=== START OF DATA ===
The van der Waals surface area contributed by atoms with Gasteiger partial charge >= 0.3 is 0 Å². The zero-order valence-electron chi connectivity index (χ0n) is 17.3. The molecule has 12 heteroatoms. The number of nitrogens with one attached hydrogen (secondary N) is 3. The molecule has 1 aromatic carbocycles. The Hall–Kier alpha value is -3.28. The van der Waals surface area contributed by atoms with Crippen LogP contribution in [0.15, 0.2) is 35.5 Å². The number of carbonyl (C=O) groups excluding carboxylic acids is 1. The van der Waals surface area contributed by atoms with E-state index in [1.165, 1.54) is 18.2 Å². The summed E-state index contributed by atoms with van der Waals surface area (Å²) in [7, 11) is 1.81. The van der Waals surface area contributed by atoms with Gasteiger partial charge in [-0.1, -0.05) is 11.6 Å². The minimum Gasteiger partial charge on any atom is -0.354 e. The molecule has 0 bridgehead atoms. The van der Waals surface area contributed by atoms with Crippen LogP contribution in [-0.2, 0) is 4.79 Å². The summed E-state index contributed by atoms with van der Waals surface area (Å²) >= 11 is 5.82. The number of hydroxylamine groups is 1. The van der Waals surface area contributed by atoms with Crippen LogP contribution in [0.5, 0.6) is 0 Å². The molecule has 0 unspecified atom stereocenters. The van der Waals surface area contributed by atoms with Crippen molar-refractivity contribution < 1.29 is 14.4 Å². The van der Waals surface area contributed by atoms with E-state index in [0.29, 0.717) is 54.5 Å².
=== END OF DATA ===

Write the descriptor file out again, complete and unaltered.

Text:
The van der Waals surface area contributed by atoms with Gasteiger partial charge >= 0.3 is 0 Å². The zero-order valence-electron chi connectivity index (χ0n) is 17.3. The molecule has 12 heteroatoms. The number of nitrogens with one attached hydrogen (secondary N) is 3. The molecule has 1 aromatic carbocycles. The Hall–Kier alpha value is -3.28. The van der Waals surface area contributed by atoms with Crippen LogP contribution in [0.15, 0.2) is 35.5 Å². The number of carbonyl (C=O) groups excluding carboxylic acids is 1. The van der Waals surface area contributed by atoms with E-state index in [1.165, 1.54) is 18.2 Å². The summed E-state index contributed by atoms with van der Waals surface area (Å²) in [7, 11) is 1.81. The van der Waals surface area contributed by atoms with Gasteiger partial charge in [-0.1, -0.05) is 11.6 Å². The minimum Gasteiger partial charge on any atom is -0.354 e. The molecule has 0 bridgehead atoms. The van der Waals surface area contributed by atoms with Crippen LogP contribution in [-0.2, 0) is 4.79 Å². The summed E-state index contributed by atoms with van der Waals surface area (Å²) >= 11 is 5.82. The number of hydroxylamine groups is 1. The van der Waals surface area contributed by atoms with Crippen LogP contribution in [0.5, 0.6) is 0 Å². The molecule has 0 unspecified atom stereocenters. The van der Waals surface area contributed by atoms with Crippen molar-refractivity contribution < 1.29 is 14.4 Å². The van der Waals surface area contributed by atoms with E-state index in [0.29, 0.717) is 54.5 Å².